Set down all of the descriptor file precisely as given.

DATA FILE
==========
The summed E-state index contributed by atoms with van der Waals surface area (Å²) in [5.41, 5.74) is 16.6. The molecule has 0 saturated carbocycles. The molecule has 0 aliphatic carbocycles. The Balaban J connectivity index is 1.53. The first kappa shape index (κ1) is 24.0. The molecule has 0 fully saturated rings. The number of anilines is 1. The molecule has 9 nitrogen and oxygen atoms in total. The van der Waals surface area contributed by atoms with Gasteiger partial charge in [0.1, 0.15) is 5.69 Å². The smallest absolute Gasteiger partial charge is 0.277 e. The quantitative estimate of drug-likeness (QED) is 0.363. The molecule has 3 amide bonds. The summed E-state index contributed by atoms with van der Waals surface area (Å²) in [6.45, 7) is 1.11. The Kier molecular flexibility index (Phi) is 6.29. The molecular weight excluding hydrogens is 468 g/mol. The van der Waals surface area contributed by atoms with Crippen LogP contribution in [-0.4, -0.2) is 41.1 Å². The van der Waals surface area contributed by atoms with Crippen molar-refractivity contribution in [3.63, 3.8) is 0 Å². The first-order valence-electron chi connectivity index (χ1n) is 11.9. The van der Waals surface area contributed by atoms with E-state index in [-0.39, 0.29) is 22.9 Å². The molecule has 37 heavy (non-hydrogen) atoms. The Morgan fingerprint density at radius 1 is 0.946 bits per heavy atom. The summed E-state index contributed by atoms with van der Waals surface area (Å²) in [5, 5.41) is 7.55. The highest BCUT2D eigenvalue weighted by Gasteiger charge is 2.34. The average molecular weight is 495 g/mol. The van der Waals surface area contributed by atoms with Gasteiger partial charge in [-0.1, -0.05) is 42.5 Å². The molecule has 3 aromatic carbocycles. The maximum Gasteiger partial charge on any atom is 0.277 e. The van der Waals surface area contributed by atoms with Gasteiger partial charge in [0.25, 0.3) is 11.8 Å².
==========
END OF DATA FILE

The summed E-state index contributed by atoms with van der Waals surface area (Å²) in [5.41, 5.74) is 16.6. The molecule has 0 saturated carbocycles. The molecule has 0 aliphatic carbocycles. The Balaban J connectivity index is 1.53. The first kappa shape index (κ1) is 24.0. The molecule has 0 fully saturated rings. The number of anilines is 1. The molecule has 9 nitrogen and oxygen atoms in total. The van der Waals surface area contributed by atoms with Gasteiger partial charge in [0.1, 0.15) is 5.69 Å². The smallest absolute Gasteiger partial charge is 0.277 e. The quantitative estimate of drug-likeness (QED) is 0.363. The molecule has 3 amide bonds. The summed E-state index contributed by atoms with van der Waals surface area (Å²) in [6.45, 7) is 1.11. The Kier molecular flexibility index (Phi) is 6.29. The molecular weight excluding hydrogens is 468 g/mol. The van der Waals surface area contributed by atoms with Crippen LogP contribution in [-0.4, -0.2) is 41.1 Å². The van der Waals surface area contributed by atoms with Crippen molar-refractivity contribution in [3.63, 3.8) is 0 Å². The first-order valence-electron chi connectivity index (χ1n) is 11.9. The van der Waals surface area contributed by atoms with E-state index in [-0.39, 0.29) is 22.9 Å². The molecule has 37 heavy (non-hydrogen) atoms. The Morgan fingerprint density at radius 1 is 0.946 bits per heavy atom. The summed E-state index contributed by atoms with van der Waals surface area (Å²) in [5, 5.41) is 7.55. The highest BCUT2D eigenvalue weighted by Gasteiger charge is 2.34. The average molecular weight is 495 g/mol. The van der Waals surface area contributed by atoms with Gasteiger partial charge in [-0.1, -0.05) is 42.5 Å². The molecule has 3 aromatic carbocycles. The maximum Gasteiger partial charge on any atom is 0.277 e. The van der Waals surface area contributed by atoms with Gasteiger partial charge in [0.25, 0.3) is 11.8 Å².